private Label 
    l = new Label(), l2 = new Label();
  private DatagramSocket s; 
  private InetAddress hostAddress;
  private byte[] buf = 
    new byte[NameCollector.BUFFER_SIZE];
  private DatagramPacket dp =
    new DatagramPacket(buf, buf.length);
  private int vcount = 0;
  public void init() {
    setLayout(new BorderLayout());
    Panel p = new Panel();
    p.setLayout(new GridLayout(2, 1));
    add("North", p);
    Panel labels = new Panel();
    labels.setLayout(new GridLayout(2, 1));
    add("Center", labels);
    try {
      // Auto-assign port number:
      s = new DatagramSocket();
      hostAddress = InetAddress.getByName(
    } catch(UnknownHostException e) {
      l.setText("Cannot find host");
    } catch(SocketException e) {
      l.setText("Can't open socket");
    l.setText("Ready to send your email address");
  public boolean action (Event evt, Object arg) {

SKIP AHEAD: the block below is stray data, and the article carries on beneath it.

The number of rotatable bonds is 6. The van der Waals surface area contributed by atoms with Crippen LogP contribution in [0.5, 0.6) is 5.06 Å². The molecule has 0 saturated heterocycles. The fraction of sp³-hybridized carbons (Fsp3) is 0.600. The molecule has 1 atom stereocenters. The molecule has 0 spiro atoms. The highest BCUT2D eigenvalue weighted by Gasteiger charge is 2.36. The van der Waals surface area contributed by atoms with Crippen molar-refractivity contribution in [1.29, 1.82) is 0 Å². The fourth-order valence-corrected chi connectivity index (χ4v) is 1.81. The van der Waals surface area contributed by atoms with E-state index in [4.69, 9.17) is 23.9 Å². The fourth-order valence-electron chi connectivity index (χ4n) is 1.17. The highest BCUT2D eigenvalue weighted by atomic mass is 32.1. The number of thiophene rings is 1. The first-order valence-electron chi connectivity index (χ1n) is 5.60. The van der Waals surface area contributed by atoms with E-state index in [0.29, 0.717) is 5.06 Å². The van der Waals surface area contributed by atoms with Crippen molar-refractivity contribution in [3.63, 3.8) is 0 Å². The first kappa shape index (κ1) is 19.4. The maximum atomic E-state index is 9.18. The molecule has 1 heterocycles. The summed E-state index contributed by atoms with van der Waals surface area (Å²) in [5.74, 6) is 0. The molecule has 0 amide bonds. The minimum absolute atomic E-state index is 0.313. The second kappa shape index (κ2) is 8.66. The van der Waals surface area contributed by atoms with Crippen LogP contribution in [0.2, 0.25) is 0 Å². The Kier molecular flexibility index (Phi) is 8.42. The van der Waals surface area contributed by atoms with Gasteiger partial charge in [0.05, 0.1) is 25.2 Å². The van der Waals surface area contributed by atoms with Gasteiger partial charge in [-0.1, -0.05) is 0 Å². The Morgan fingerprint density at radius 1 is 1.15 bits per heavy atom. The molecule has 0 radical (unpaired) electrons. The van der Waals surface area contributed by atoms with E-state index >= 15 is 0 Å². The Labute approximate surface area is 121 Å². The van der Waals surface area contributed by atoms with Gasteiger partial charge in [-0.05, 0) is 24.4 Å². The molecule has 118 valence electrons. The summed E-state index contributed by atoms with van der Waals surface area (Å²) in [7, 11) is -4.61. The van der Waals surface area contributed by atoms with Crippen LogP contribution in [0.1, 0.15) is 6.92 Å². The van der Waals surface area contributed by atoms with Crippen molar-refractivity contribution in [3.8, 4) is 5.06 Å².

if(evt.target.equals(send)) {
      if(pl != null) {
        // pl.stop(); Deprecated in Java 1.2
        Thread remove = pl;
        pl = null;
      // Check for errors in email name:
      str = t.getText().toLowerCase().trim();
      if(str.indexOf(' ') != -1) {
        l.setText("Spaces not allowed in name");
        return true;
      if(str.indexOf(',') != -1) {
        l.setText("Commas not allowed in name");
        return true;
      if(str.indexOf('@') == -1) {
        l.setText("Name must include '@'");
        return true;
      if(str.indexOf('@') == 0) {
        l.setText("Name must preceed '@'");
        return true;
      String end = 
      if(end.indexOf('.') == -1) {
        l.setText("Portion after '@' must " +
          "have an extension, such as '.com'");
        return true;
      // Everything's OK, so send the name. Get a
      // fresh buffer, so it's zeroed. For some 
      // reason you must use a fixed size rather
      // than calculating the size dynamically:
      byte[] sbuf = 
        new byte[NameCollector.BUFFER_SIZE];
      str.getBytes(0, str.length(), sbuf, 0);
      DatagramPacket toSend =
        new DatagramPacket(
          sbuf, 100, hostAddress,